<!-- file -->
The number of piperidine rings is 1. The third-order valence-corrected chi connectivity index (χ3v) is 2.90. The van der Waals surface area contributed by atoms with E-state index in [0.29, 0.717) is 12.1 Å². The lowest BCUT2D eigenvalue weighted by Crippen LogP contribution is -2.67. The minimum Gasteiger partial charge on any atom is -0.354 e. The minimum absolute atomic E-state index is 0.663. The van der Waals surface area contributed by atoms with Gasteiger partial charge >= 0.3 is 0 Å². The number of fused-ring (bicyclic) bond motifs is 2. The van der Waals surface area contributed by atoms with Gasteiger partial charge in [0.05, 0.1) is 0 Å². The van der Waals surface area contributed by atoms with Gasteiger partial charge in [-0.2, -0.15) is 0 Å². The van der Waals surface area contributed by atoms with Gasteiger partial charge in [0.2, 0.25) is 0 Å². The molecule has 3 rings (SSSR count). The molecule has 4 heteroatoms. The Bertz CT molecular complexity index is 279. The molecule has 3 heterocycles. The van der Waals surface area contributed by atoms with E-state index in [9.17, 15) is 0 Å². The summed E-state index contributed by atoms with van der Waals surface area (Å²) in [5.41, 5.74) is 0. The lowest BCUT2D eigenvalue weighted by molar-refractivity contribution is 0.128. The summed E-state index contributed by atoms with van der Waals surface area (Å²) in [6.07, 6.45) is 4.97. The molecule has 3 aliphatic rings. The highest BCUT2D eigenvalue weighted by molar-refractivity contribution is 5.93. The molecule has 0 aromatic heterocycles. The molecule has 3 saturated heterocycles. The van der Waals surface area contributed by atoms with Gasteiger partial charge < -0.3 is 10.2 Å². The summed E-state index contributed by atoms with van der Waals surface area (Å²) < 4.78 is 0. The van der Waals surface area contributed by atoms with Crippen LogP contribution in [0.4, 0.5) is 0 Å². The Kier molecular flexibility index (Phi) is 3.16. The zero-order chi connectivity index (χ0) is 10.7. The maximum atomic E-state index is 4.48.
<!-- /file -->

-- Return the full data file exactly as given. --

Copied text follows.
The number of piperidine rings is 1. The third-order valence-corrected chi connectivity index (χ3v) is 2.90. The van der Waals surface area contributed by atoms with E-state index in [0.29, 0.717) is 12.1 Å². The lowest BCUT2D eigenvalue weighted by Crippen LogP contribution is -2.67. The minimum Gasteiger partial charge on any atom is -0.354 e. The minimum absolute atomic E-state index is 0.663. The van der Waals surface area contributed by atoms with Gasteiger partial charge >= 0.3 is 0 Å². The number of fused-ring (bicyclic) bond motifs is 2. The van der Waals surface area contributed by atoms with Gasteiger partial charge in [0.05, 0.1) is 0 Å². The van der Waals surface area contributed by atoms with Gasteiger partial charge in [-0.2, -0.15) is 0 Å². The van der Waals surface area contributed by atoms with Gasteiger partial charge in [0.2, 0.25) is 0 Å². The molecule has 3 rings (SSSR count). The molecule has 4 heteroatoms. The Bertz CT molecular complexity index is 279. The molecule has 3 heterocycles. The van der Waals surface area contributed by atoms with E-state index in [9.17, 15) is 0 Å². The summed E-state index contributed by atoms with van der Waals surface area (Å²) in [5.41, 5.74) is 0. The lowest BCUT2D eigenvalue weighted by molar-refractivity contribution is 0.128. The summed E-state index contributed by atoms with van der Waals surface area (Å²) in [6.07, 6.45) is 4.97. The molecule has 3 aliphatic rings. The highest BCUT2D eigenvalue weighted by molar-refractivity contribution is 5.93. The molecule has 0 aromatic heterocycles. The molecule has 3 saturated heterocycles. The van der Waals surface area contributed by atoms with Gasteiger partial charge < -0.3 is 10.2 Å². The summed E-state index contributed by atoms with van der Waals surface area (Å²) < 4.78 is 0. The van der Waals surface area contributed by atoms with Crippen LogP contribution in [0.4, 0.5) is 0 Å². The Kier molecular flexibility index (Phi) is 3.16. The zero-order chi connectivity index (χ0) is 10.7. The maximum atomic E-state index is 4.48.